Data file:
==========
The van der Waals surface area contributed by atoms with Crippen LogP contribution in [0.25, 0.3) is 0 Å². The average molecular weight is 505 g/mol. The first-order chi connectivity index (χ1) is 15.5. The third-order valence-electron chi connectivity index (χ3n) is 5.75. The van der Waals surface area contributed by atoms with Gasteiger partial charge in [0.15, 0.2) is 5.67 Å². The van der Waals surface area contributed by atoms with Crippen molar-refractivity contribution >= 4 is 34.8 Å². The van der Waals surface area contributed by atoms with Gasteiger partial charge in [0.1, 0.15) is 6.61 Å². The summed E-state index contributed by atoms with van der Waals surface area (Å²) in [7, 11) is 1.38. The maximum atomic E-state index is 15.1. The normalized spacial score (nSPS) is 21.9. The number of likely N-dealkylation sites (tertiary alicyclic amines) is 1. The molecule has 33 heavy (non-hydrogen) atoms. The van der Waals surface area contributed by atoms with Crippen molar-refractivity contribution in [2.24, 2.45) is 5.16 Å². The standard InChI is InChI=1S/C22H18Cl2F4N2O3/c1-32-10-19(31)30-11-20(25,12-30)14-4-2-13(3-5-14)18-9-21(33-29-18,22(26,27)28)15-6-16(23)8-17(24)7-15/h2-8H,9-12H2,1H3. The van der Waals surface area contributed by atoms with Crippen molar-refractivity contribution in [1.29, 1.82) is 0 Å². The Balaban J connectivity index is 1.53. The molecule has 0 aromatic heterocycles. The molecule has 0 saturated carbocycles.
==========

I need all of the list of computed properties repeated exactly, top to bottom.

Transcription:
The van der Waals surface area contributed by atoms with Crippen LogP contribution in [0.25, 0.3) is 0 Å². The average molecular weight is 505 g/mol. The first-order chi connectivity index (χ1) is 15.5. The third-order valence-electron chi connectivity index (χ3n) is 5.75. The van der Waals surface area contributed by atoms with Gasteiger partial charge in [0.15, 0.2) is 5.67 Å². The van der Waals surface area contributed by atoms with Crippen molar-refractivity contribution >= 4 is 34.8 Å². The van der Waals surface area contributed by atoms with Gasteiger partial charge in [0.1, 0.15) is 6.61 Å². The summed E-state index contributed by atoms with van der Waals surface area (Å²) in [7, 11) is 1.38. The maximum atomic E-state index is 15.1. The normalized spacial score (nSPS) is 21.9. The number of likely N-dealkylation sites (tertiary alicyclic amines) is 1. The molecule has 33 heavy (non-hydrogen) atoms. The van der Waals surface area contributed by atoms with Crippen molar-refractivity contribution in [2.24, 2.45) is 5.16 Å². The standard InChI is InChI=1S/C22H18Cl2F4N2O3/c1-32-10-19(31)30-11-20(25,12-30)14-4-2-13(3-5-14)18-9-21(33-29-18,22(26,27)28)15-6-16(23)8-17(24)7-15/h2-8H,9-12H2,1H3. The van der Waals surface area contributed by atoms with Crippen molar-refractivity contribution in [1.29, 1.82) is 0 Å². The Balaban J connectivity index is 1.53. The molecule has 0 aromatic heterocycles. The molecule has 0 saturated carbocycles.